Forks. BSA. 441. Victor. I am SURE this has been covered in this forum before, but I cannot find the right combination of key words and tricky phrases to make the search engine pay off. Can anyone provide a starting point for finding info on swapping/changing/upgrading Victor front forks from the stock items? Ceriani? Yamaha? Oneida? Others?
I've put Ceriani forks and Betor forks on B44s and similar framed unit singles. They definitely improve the suspension and riding experience anywhere the roads are less than smooth. Problem is that none are a simple swap. Issues such as steering stem length and diameter, bearings and races, ball bearing vs tapered bearings, steering stops on the frame will need to be heavily altered or added, what wheel to use, how to adapt the wheel spindle and spacers to the chosen forks, and so on. Now I usually recommend finding a complete front end you like (forks & wheel) and then you just have to adapt how it mounts to the headstock. Of course you have to find forks that are the correct length and look for the bike. Just wish there was a magic upgrade to make the old Victor forks dampen alot better even with their limited travel.
Steve - wow - didn't know one could access the data that way via Google. One lives, one learns!!
Per B - thanks for the steer to RaceTech - I will keep them in mind.
Per B and Peter - I appreciate your advice on difficulty. Without having the units side-by-side for comparison, I had no good idea of difficulty. I have always heard people say " . . . and I replaced the BSA forks with Cerianis . . . " and assumed maybe it wasn't all that difficult. ( I am pretty good with a wrench, but not so much with machining. Also very reluctant to hire out my work. USA Hillbilly mentality, I suppose.)
Anyway - I will keep your guidance in mind. If I progress down this path, I will post back some photos and info to the forum.
O.G.: Click on and read the "Advanced Search Tips" link in the search window of the britbike search. It works! Google works as well. Just put in site:britbike.com before your search terms and it will only search the britibike site.
I have a set of Betor forks off a can-am on my C15 MX bike and have to say these are a great improvement over the rod damper forks. One advantage of these is that you can adjust the rake. As stated above, though, you need a lathe to adapt them properly. I can provide details if needed.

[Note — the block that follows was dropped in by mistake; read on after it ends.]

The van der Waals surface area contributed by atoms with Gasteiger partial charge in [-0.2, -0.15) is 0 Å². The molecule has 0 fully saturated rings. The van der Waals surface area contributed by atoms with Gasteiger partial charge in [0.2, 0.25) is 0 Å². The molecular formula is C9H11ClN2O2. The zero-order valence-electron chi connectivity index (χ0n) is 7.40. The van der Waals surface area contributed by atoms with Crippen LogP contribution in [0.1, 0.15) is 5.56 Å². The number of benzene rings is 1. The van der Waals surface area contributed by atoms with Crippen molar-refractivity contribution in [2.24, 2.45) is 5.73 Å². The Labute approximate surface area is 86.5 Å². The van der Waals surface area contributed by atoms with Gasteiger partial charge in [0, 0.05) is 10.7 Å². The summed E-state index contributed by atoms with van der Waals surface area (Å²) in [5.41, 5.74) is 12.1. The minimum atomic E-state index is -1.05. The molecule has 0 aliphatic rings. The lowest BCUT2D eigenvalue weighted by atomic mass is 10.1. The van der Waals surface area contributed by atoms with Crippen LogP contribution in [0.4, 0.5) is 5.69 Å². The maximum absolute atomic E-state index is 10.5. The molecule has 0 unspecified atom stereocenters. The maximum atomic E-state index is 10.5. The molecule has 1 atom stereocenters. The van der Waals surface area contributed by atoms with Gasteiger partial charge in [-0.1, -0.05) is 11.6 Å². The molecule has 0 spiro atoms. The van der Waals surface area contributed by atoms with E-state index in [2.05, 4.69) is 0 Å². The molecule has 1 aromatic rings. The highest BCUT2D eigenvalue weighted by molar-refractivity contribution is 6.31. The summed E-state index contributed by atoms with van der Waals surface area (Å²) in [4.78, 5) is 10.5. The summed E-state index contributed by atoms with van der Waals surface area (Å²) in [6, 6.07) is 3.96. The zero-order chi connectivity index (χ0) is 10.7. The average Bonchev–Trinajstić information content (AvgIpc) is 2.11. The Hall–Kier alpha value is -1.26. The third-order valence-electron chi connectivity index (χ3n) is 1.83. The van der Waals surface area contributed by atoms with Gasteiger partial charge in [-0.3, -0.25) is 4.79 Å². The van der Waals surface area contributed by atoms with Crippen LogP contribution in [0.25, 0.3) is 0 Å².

A smattering: '53 Gold Flash '67 Royal Star '71 Rickman Metisse '40 Silver Star '37 Rudge Special sixtyseventy Lightboltrocket road racer...and many more.
Re: Fork Upgrade - 441 Victor
[Re: Per B]
#562562 09/10/143:51 pm09/10/143:51 pm
Racetech is selling a version of their damper valve for the B44
Racetech's general description of how the valve is fitted seems to be incompatible with a B44 fork, so there must be some adapter involved. Interesting stuff. Per, if you try these valves you must tell us!
This is not a tip but....I use 30wt or 20wt regular oil LOL! little leaking and really stiffens up the front end. It will not break anything in an emergency where fork oil is not available and the 30wt works good in engine as well. S
I had the same thing on my Victor GP a few years ago. I first tried some CZ MX forks but they bottomed out too much for me (I am 15-1/2 stone so need something substantial). I then got a pair of 35mm Ceriani with matching yokes, these were a bit better but still a bit light weight for me. Then tried a pair of late BSA/Triumph 4 bolt forks. These worked great with no problems at all and I was completely happy.
I do have a lathe but I don't remember having to do much to fit any of the above forks apart from the odd shim or spacer.
I have adapted clones of Racetech valves to B44 forks, the Racetech scheme is flawed in that there is no internal spring to hold the valve down against the top of the damper body which is they way they do it in other forks. It also does not seal on the OD so oil is not directed into the valve. My alternative is to mount the valve on the end of an alloy rod screwed into the top fork nut and with a custom OD with groove for a X ring all the oil goes through the valve. It acts very well as an anti dive and also gets rid of a 1/4" first movement no damping zone plus increases the damping at low fork movement speeds when you need it and release the increased damping on fast deflections. I also turn one of the valves upside down to act as a rebound damper and change the port sizes so one valve give the same damping as 2 valves. So one leg on the brake side give compression damping with anti dive and rebound damping on the non brake side. The point at which the damping changes from high to low is adjustable by removing the fork top nuts.
I've got 2 Victors with Cerranni forks both use the Arces triple trees. They use the cerranni adjustable stem. Makes the bikes handle real well even in some quick dirt ridin. Both are the 35mm tubes. One thing is you gotta find a front wheel to fit the axle size.
So Keith...when you say "4 bolt" do you mean the axle clamp bolts? And what wheel and brake did you use? Thanks,
Yes the 4 bolt bottom cap ones. I used the original GP wheel with shims and spacers to suit. As I had to make a torque arm and drill a hole in the brake plate to fit it I didn't use my original brake plate as the GP one is unique with extra strengtheners on it.
I have a B25 Scrambler that has the same forks (with Falcon rear shocks) and I can honestly say it is the best handling off road bike that I have ever ridden. Neither I nor anyone else who has ridden it can fault it. (and I'm still 16 stone).